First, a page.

Sunday, March 29, 2009

Spring is for the Birds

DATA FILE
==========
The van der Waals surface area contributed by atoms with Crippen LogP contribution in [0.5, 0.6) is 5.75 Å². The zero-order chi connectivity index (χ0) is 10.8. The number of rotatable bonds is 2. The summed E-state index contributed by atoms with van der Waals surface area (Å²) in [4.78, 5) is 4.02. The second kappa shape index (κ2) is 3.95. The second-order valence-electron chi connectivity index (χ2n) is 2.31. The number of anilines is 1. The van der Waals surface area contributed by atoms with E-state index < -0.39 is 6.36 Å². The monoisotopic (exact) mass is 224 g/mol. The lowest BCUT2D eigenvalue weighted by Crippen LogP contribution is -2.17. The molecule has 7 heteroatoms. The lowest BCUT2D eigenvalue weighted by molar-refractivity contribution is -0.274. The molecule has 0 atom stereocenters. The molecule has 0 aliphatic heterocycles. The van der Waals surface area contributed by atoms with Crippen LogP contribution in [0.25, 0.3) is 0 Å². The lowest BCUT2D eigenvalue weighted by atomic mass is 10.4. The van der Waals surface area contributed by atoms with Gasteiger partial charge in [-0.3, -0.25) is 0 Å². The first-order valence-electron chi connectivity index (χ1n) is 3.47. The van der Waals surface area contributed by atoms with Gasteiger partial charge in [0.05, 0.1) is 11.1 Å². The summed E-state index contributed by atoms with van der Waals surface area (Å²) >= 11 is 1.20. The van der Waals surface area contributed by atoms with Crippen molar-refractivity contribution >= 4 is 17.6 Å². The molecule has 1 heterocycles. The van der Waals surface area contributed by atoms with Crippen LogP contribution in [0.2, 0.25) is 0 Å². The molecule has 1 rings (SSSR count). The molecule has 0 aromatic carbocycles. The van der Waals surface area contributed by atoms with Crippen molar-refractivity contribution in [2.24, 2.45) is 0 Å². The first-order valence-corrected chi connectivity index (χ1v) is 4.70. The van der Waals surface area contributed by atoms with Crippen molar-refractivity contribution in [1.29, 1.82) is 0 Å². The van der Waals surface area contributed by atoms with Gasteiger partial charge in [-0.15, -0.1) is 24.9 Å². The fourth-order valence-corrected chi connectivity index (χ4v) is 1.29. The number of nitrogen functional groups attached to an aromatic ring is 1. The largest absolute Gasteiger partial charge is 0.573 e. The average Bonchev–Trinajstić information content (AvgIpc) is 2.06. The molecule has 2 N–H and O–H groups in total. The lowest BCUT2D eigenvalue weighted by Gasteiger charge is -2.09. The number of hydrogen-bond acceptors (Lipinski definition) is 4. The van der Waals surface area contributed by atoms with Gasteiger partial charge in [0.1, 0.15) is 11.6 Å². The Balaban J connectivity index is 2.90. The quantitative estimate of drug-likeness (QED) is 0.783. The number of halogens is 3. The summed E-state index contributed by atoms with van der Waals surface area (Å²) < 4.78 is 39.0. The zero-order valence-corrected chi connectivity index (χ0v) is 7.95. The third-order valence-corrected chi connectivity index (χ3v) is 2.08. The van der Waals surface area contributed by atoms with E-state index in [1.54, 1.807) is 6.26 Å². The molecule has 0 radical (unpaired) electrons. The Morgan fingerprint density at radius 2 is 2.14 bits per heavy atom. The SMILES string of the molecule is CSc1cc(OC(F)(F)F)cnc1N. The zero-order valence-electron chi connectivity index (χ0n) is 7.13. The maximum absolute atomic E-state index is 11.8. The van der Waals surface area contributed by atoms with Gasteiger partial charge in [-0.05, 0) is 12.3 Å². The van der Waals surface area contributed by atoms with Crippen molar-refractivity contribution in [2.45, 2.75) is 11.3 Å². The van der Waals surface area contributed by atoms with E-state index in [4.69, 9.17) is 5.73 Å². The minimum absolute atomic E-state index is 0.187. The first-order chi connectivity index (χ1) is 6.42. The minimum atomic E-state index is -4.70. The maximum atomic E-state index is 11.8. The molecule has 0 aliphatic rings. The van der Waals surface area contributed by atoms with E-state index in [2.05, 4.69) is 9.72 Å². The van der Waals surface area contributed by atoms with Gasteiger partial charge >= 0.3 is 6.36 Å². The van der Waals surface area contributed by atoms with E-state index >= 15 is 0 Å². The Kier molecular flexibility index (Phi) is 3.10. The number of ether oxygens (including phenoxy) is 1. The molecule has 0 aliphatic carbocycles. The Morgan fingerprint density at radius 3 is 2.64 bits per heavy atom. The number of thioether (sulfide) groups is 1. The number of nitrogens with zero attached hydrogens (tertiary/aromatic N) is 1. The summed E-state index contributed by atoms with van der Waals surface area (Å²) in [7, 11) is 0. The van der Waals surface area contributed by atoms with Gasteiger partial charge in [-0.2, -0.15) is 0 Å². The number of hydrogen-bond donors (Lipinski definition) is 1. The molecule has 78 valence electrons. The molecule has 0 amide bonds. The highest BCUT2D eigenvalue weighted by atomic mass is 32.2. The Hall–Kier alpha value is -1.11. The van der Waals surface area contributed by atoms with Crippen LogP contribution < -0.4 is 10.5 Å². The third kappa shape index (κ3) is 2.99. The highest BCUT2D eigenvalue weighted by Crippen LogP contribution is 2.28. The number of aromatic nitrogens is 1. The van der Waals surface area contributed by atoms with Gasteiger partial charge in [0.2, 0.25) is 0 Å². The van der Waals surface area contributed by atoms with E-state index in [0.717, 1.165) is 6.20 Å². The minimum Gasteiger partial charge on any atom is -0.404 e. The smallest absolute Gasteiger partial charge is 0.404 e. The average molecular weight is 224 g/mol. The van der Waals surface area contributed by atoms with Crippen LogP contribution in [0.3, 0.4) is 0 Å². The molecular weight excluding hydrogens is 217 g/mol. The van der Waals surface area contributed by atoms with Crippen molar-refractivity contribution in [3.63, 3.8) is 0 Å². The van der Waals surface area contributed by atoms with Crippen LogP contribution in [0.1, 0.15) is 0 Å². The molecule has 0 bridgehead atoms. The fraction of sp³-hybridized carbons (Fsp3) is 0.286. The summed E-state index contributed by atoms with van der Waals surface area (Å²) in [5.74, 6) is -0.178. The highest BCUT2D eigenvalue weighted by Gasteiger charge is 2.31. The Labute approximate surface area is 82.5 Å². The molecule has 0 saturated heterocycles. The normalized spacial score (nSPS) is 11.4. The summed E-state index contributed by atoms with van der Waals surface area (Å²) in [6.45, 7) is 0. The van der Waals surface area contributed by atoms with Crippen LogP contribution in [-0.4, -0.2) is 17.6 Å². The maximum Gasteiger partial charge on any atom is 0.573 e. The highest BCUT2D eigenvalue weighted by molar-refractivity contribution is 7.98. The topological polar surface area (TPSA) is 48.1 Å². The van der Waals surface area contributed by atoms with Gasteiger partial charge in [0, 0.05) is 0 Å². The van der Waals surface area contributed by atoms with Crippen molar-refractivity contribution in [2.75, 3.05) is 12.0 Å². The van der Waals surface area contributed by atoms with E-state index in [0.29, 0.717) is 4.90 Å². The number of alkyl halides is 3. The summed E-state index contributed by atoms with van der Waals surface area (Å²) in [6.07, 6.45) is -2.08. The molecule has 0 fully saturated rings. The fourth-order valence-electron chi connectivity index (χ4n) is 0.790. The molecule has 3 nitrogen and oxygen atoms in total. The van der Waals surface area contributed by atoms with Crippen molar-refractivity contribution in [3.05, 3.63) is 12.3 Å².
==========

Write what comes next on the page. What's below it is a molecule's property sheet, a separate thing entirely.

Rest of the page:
This week was a roller coaster of activity.After an early spring here, Winter made a icy come back. I went deep into the woods where a huge Bur Oak stands on the highest point of the farm. Before my mother died,she always said she wanted her ashes placed under a tree that would feed wild life and be of some good to the Earth. When she did finally pass on, I felt compelled to honor her wishes,so the most magical tree ,on the highest point became her final resting place. At first I wasn't sure what to do, I had the ashes...which are surprisingly heavy-pulverized bone,really bone meal. Then it came to me... I'd use her remains as bulb food and kill two birds with one stone-(no pun intended-well a little.) I made a lasso out of some twine and encircled the massive 200+ year old tree. Scoring a perfect circle in the ground gave me the exact template needed for a myriad of spring bulbs as well as a late summer display of Lycoris Squamigera, what we call Naked Ladies here in the Midwest. There is something so beautiful about emerging from the wooded path and seeing this special tribute to an amazing woman. This time of year is all about Iris Reticulata, different Muscari, miniature Daffodils-including some antique Narcissus Poeticus bulbs rescued from an abandoned farm stead. Marie was a code breaker during WW Two as well as an accomplished poet, and she had a fetish for spring ephemerals. Add to this antique Woodstock Hyacinths,Scillas,Crocus and several other varieties of bulbs that settled in their new home with the nutritious food my mother's ashes provided. Her favorite color combination was bright pink and apple green. The August show of Lycoris in a perfect ring would have pleased her to no end. I took this picture before the snow and Ice came this weekend,the bulbs will be fine-maybe they'll last that much longer! This week also brought several new members to the farm family. Four downy Americana chicks came home to join the flock...eventually. Those older hens would kill the sweet chicks if I tried to introduce them now, they get to be babied for several months before that can happen. I also went to a bird fair and found a wonderful pair of Red Factor Canaries, the cock is tomato soup orange (thor) and the hen is called a red-bronze (Coco) yes- as in Chanel. I'll eventually have them at my store Bergamot and Ivy, in a great bee hive flight cage. For right now-their getting acquainted with each other. The cock must serenade the hen and feed her special treats before she will accept him. some other winged friends came back this last week-every year I have a family of Eastern Phoebes build their nest on a light fixture hanging in the clockwork they've already refreshed the nest with green mosses. To me, the Phoebes , Orchard Orioles and Ruby throats -coming in about fifteen more days- are the true harbingers of Spring.

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